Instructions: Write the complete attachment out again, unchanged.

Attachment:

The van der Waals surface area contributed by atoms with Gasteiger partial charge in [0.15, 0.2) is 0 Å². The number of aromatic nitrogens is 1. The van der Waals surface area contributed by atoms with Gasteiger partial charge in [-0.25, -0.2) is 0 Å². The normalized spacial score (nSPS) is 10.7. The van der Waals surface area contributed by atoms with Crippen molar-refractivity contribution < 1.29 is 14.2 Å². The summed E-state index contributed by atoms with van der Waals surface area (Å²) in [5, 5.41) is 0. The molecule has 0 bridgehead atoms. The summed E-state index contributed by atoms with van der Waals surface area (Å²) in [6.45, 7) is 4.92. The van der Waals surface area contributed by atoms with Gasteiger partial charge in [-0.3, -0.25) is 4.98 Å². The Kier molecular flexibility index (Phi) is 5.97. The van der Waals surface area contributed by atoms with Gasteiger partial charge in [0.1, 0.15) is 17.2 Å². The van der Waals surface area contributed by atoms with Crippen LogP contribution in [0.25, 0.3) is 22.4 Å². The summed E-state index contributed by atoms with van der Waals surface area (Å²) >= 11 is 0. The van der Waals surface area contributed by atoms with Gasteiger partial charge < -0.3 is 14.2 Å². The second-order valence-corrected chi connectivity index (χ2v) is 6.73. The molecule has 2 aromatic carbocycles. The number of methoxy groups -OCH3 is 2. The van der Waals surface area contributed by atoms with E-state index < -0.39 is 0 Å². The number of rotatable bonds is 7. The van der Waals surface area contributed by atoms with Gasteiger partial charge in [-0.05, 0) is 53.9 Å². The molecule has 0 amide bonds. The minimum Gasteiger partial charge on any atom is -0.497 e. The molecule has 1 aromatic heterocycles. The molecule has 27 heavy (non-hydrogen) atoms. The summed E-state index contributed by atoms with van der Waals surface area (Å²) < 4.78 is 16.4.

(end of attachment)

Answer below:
The van der Waals surface area contributed by atoms with Gasteiger partial charge in [0.15, 0.2) is 0 Å². The number of aromatic nitrogens is 1. The van der Waals surface area contributed by atoms with Gasteiger partial charge in [-0.25, -0.2) is 0 Å². The normalized spacial score (nSPS) is 10.7. The van der Waals surface area contributed by atoms with Crippen molar-refractivity contribution < 1.29 is 14.2 Å². The summed E-state index contributed by atoms with van der Waals surface area (Å²) in [5, 5.41) is 0. The molecule has 0 bridgehead atoms. The summed E-state index contributed by atoms with van der Waals surface area (Å²) in [6.45, 7) is 4.92. The van der Waals surface area contributed by atoms with Gasteiger partial charge in [-0.3, -0.25) is 4.98 Å². The Kier molecular flexibility index (Phi) is 5.97. The van der Waals surface area contributed by atoms with Gasteiger partial charge in [0.1, 0.15) is 17.2 Å². The van der Waals surface area contributed by atoms with Crippen LogP contribution in [0.25, 0.3) is 22.4 Å². The summed E-state index contributed by atoms with van der Waals surface area (Å²) >= 11 is 0. The van der Waals surface area contributed by atoms with Gasteiger partial charge < -0.3 is 14.2 Å². The second-order valence-corrected chi connectivity index (χ2v) is 6.73. The molecule has 2 aromatic carbocycles. The number of methoxy groups -OCH3 is 2. The van der Waals surface area contributed by atoms with E-state index < -0.39 is 0 Å². The number of rotatable bonds is 7. The van der Waals surface area contributed by atoms with Gasteiger partial charge in [-0.05, 0) is 53.9 Å². The molecule has 0 amide bonds. The minimum Gasteiger partial charge on any atom is -0.497 e. The molecule has 1 aromatic heterocycles. The molecule has 27 heavy (non-hydrogen) atoms. The summed E-state index contributed by atoms with van der Waals surface area (Å²) < 4.78 is 16.4.